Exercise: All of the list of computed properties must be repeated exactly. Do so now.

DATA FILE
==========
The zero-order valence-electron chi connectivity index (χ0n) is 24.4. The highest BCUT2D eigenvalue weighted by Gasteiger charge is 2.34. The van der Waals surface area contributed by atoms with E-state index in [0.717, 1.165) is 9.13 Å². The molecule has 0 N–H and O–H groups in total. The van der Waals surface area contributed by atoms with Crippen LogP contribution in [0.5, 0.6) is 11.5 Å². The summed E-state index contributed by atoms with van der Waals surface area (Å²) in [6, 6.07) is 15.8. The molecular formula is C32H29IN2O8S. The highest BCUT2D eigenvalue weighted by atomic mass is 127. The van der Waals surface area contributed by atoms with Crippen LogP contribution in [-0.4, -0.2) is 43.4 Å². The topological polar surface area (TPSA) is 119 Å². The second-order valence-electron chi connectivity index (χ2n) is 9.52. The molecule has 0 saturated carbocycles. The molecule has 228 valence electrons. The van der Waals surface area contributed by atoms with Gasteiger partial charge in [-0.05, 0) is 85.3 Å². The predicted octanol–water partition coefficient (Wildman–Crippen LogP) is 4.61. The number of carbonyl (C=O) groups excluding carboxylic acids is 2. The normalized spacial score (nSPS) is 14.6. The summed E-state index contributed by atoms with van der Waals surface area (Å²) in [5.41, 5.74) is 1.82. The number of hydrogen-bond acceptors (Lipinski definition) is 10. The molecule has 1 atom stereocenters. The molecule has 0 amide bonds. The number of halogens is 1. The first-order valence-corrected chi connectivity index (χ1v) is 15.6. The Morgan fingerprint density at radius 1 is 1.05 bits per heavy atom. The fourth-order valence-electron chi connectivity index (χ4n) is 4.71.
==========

The zero-order valence-electron chi connectivity index (χ0n) is 24.4. The highest BCUT2D eigenvalue weighted by Gasteiger charge is 2.34. The van der Waals surface area contributed by atoms with E-state index in [0.717, 1.165) is 9.13 Å². The molecule has 0 N–H and O–H groups in total. The van der Waals surface area contributed by atoms with Crippen LogP contribution in [0.5, 0.6) is 11.5 Å². The summed E-state index contributed by atoms with van der Waals surface area (Å²) in [6, 6.07) is 15.8. The molecular formula is C32H29IN2O8S. The highest BCUT2D eigenvalue weighted by atomic mass is 127. The van der Waals surface area contributed by atoms with Crippen LogP contribution in [-0.4, -0.2) is 43.4 Å². The topological polar surface area (TPSA) is 119 Å². The second-order valence-electron chi connectivity index (χ2n) is 9.52. The molecule has 0 saturated carbocycles. The molecule has 228 valence electrons. The van der Waals surface area contributed by atoms with Gasteiger partial charge in [-0.05, 0) is 85.3 Å². The predicted octanol–water partition coefficient (Wildman–Crippen LogP) is 4.61. The number of carbonyl (C=O) groups excluding carboxylic acids is 2. The normalized spacial score (nSPS) is 14.6. The summed E-state index contributed by atoms with van der Waals surface area (Å²) in [5.41, 5.74) is 1.82. The number of hydrogen-bond acceptors (Lipinski definition) is 10. The molecule has 1 atom stereocenters. The molecule has 0 amide bonds. The number of halogens is 1. The first-order valence-corrected chi connectivity index (χ1v) is 15.6. The Morgan fingerprint density at radius 1 is 1.05 bits per heavy atom. The fourth-order valence-electron chi connectivity index (χ4n) is 4.71.